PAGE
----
A simple yet exciting idea gave birth to a sleek cruiser with modern lines and serious execution. The 2015 Kawasaki Vulcan S ABS borrows most of its components from the ER-6n and offers innovative solutions like adjustable ergonomics to enhance comfort for all rider sizes.
Equipment is surprisingly generous for the price. The Vulcan S features adjustable brake and clutch levers, a stylish black exhaust pipe cover, distinctive wheels (18” front, 17” rear), and a comprehensive instrument panel that includes a fuel gauge, trip computer, clock, and available gear indicator in addition to the usual info.
Styling is sharp, proportions are fully assumed, and the paint job deserves praise. Some of the plastics in the rear seem to lack quality, but the gorgeous taillight adds much flair.
The Vulcan S on a track?
Testing this new small cruiser on a track may sound strange, but Kawasaki will quickly remind you that the sporty Vulcan S shares DNA with the Ninja family, more precisely the Ninja 650 and ER-6n models. So, there we were at Autodrome St-Eustache in Quebec as part of the Kawasaki Experience.
The liquid-cooled, 649cc, inline twin-cylinder engine was revised in 2012 and is now more flexible at low and medium revs. It produces 61 hp and 46.4 lb-ft of torque at 6,600 rpm. Acceleration and passing manoeuvres are pretty convincing, unlike what you’ll get from an anemic V-twin such as in the V-Star 650. I would have appreciated a bit more character in terms of exhaust note and mechanical feel, but typical Vulcan S buyers in search of something different from the norm likely won't care.
The smooth-shifting transmission ensures optimum power delivery and jolt-free acceleration, and is a stark contrast with traditional cruiser transmissions (a gear position indicator is available, too). A belt or shaft rather than a chain would have been sweeter, though.
The brakes, meanwhile, consist of a single 300mm front and 250mm rear disc with dual-piston callipers backed by Bosch M9E ABS. This setup proved effective beyond reproach.
The 2015 Kawasaki Vulcan S ABS is built around a new perimeter frame and swingarm made of high-tensile steel. Featuring an offset, laydown shock (as seen on Kawasaki sport bikes), the rear suspension is equipped with linkage to enable a longer stroke for increased ride comfort. The bike's 225kg curb weight is reasonable at idle, and almost becomes an afterthought on the road -- perfect for learning how to ride.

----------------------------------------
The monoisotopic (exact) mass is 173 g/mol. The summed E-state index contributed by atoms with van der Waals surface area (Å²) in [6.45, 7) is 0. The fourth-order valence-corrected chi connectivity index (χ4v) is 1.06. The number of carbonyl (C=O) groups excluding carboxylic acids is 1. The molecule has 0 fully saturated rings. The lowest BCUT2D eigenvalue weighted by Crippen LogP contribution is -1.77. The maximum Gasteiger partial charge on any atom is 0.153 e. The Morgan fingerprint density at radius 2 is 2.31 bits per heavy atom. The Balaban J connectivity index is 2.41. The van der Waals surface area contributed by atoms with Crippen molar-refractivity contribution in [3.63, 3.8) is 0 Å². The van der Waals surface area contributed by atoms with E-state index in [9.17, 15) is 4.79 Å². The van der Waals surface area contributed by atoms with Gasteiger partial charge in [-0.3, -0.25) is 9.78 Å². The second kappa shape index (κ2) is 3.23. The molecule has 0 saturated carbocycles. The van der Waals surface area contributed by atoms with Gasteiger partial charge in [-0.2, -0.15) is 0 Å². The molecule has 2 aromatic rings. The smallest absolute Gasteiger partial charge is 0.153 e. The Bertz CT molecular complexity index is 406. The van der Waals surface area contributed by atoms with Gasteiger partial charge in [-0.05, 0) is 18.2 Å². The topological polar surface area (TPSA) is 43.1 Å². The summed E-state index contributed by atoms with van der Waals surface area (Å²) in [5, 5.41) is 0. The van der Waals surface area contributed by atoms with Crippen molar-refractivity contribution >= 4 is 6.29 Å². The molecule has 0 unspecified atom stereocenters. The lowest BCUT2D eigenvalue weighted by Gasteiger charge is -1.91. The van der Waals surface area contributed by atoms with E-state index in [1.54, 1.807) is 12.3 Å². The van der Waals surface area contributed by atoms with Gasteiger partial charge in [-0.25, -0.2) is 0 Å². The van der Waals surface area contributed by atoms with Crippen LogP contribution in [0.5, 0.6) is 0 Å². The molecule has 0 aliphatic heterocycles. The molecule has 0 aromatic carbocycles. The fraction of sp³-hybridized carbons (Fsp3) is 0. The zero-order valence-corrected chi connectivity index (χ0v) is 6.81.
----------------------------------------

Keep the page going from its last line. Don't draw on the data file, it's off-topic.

As promised, the Vulcan S turned out to be surprisingly agile and aggressive for a cruiser. Braking hard, leaning into corners, and accelerating out of them was all child’s play. The engine, which happily revs up to nearly 12,000 rpm, pushes the machine past 170 km/h even on a particularly windy day. It really feels like riding a lowered ER-6n, and you know it could give much stronger bikes a serious run for their money.
Despite offering above-average ground clearance, the Vulcan S suffers from footrests that limit its sporty potential. Let’s not get too upset, though; after all, we’re talking about a motorcycle that’s primarily designed for cruising. As for fuel consumption, my tester averaged 5.6L/100km, and I sure didn’t go easy on the bike. Expect good range with the 14L tank.
A new breed of cruisers
|A simple yet exciting idea gave birth to a sleek cruiser with modern lines and serious execution. (Photo: Sébastien D'Amour)
After a few riding sessions, neither my back nor my butt hurt. The 41mm front fork nicely absorbed imperfections, while the firmly calibrated rear shock contributed to a good balance of handling and ride quality. The controls are properly positioned, ergonomics can be fine-tuned, and overall operation is one of the friendliest in the segment.
Rather than taking on conventional cruisers, the unique 2015 Kawasaki Vulcan S ABS focuses on delivering bold looks and sporty performance at an attractive price. It’s an easygoing, competent, and playful machine that kind of introduces a new genre -- compact muscle cruisers.
- Agile, precise, and easygoing
- Modern looks
- Pleasant engine
- Ergonomics can be adjusted by the dealer at no cost
- Chain final drive
- Exhaust note is a bit too subdued